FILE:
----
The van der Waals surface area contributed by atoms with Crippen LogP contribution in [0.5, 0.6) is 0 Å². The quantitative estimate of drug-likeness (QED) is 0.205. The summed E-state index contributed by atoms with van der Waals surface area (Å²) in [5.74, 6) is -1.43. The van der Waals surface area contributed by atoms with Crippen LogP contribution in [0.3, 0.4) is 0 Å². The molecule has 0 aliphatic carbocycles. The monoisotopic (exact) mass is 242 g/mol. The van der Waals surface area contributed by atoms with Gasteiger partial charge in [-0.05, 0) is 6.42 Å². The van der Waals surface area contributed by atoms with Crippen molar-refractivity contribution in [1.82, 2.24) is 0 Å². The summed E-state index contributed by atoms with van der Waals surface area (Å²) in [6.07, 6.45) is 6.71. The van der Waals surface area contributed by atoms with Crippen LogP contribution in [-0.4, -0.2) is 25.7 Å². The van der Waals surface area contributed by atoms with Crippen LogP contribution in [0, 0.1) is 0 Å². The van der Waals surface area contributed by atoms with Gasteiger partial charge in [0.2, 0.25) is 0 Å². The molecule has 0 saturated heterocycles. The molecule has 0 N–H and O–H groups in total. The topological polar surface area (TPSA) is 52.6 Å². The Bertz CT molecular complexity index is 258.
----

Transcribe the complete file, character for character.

The van der Waals surface area contributed by atoms with Crippen LogP contribution in [0.5, 0.6) is 0 Å². The quantitative estimate of drug-likeness (QED) is 0.205. The summed E-state index contributed by atoms with van der Waals surface area (Å²) in [5.74, 6) is -1.43. The van der Waals surface area contributed by atoms with Crippen LogP contribution in [0.3, 0.4) is 0 Å². The molecule has 0 aliphatic carbocycles. The monoisotopic (exact) mass is 242 g/mol. The van der Waals surface area contributed by atoms with Gasteiger partial charge in [-0.05, 0) is 6.42 Å². The van der Waals surface area contributed by atoms with Crippen molar-refractivity contribution in [1.82, 2.24) is 0 Å². The summed E-state index contributed by atoms with van der Waals surface area (Å²) in [6.07, 6.45) is 6.71. The van der Waals surface area contributed by atoms with Crippen LogP contribution in [-0.4, -0.2) is 25.7 Å². The van der Waals surface area contributed by atoms with Crippen LogP contribution in [0, 0.1) is 0 Å². The van der Waals surface area contributed by atoms with Gasteiger partial charge in [0.2, 0.25) is 0 Å². The molecule has 0 saturated heterocycles. The molecule has 0 N–H and O–H groups in total. The topological polar surface area (TPSA) is 52.6 Å². The Bertz CT molecular complexity index is 258.